The "digitalization" of the book industry is happening so fast and on so many fronts that many publishers are throwing a ton of resources at trying to figure out where to go, and who to follow. My guess is that today's announcement about HarperCollins and the iPhone will only stir this pot more.
But, from my perspective, many publishers aren't (yet) in a position to seriously approach the issues of the digital world. They haven't yet even gotten their product publication workflows straight yet, and still look at very basic things like getting their product information out into the supply chain as unimportant.
The larger publishers, and some other more 'enlightened' publishers have been honing these basic foundational requirements for years. So, they are in a position to move forward to test and experiment with new technologies and delivery methods.
But, many, many publishers are not there, and, unfortunately, they don't even know they are not there yet. We have one customer (who shall remain nameless) who was using more than 75 different spreadsheets and 3 different databases to manage their upcoming titles. They were pushing their bibliographic data out to the trade once a season - and letting it go at that. And, they are not a small press!
Happily, this publisher is now jumping in with both feet to rectify this problem, but it will still take more than a year before they can even think about getting into the digital mix.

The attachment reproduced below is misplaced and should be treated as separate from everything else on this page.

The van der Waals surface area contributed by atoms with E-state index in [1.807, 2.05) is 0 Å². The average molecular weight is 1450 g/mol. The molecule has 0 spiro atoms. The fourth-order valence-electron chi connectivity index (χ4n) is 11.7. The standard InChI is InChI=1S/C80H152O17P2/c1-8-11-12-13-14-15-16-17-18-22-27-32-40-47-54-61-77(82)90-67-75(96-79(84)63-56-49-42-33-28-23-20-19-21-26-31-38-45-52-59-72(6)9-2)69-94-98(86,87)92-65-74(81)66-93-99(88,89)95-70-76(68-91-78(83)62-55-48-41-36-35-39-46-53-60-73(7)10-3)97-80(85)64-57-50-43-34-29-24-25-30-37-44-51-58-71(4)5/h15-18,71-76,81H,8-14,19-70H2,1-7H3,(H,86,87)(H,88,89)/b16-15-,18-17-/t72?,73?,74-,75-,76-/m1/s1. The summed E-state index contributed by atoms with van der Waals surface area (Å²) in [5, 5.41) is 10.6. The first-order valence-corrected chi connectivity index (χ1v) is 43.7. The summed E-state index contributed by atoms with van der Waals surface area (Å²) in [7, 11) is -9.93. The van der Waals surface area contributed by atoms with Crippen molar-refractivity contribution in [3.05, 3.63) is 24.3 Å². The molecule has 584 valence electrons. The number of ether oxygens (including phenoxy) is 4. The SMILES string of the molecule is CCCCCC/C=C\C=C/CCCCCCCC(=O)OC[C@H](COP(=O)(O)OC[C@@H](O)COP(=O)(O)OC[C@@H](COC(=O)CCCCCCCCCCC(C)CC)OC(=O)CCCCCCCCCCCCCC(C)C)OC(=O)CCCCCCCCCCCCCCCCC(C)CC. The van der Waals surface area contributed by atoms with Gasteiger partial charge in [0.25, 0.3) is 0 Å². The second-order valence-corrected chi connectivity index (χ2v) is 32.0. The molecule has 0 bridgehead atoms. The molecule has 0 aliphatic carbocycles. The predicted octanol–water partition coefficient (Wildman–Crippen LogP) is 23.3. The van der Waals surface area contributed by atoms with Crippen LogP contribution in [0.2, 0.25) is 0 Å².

Publishers need a foundation before they get caught up in all the hoopla about digital publishing. There are two areas that they really need to have down pat with their print books before they try to go wild on the digital ones:
1. Existing titles, already published - become intimate with the requirements of the supply chain. If a retailer can't get your book it won't sell. period. Larger retailers and wholesalers have fairly hefty requirements and are extremely important conduits, so if you are not aware of what to do, or think its too much of a bother, then find yourself a distributor who can handle this for you.
2. Not Yet Published titles - get your act together and have one source of truth for all your title information. Having 3 or 4 or 6 versions of your pub date flying around is a sure fire way to kill sales. Here too, you need to feed the supply chain as well with advanced title information, and most want it six months ahead of publication.
Thinking that the content of the book is what will sell it is down right wrong in a market with more than 3,000,000 active titles to compete against.
good luck out there.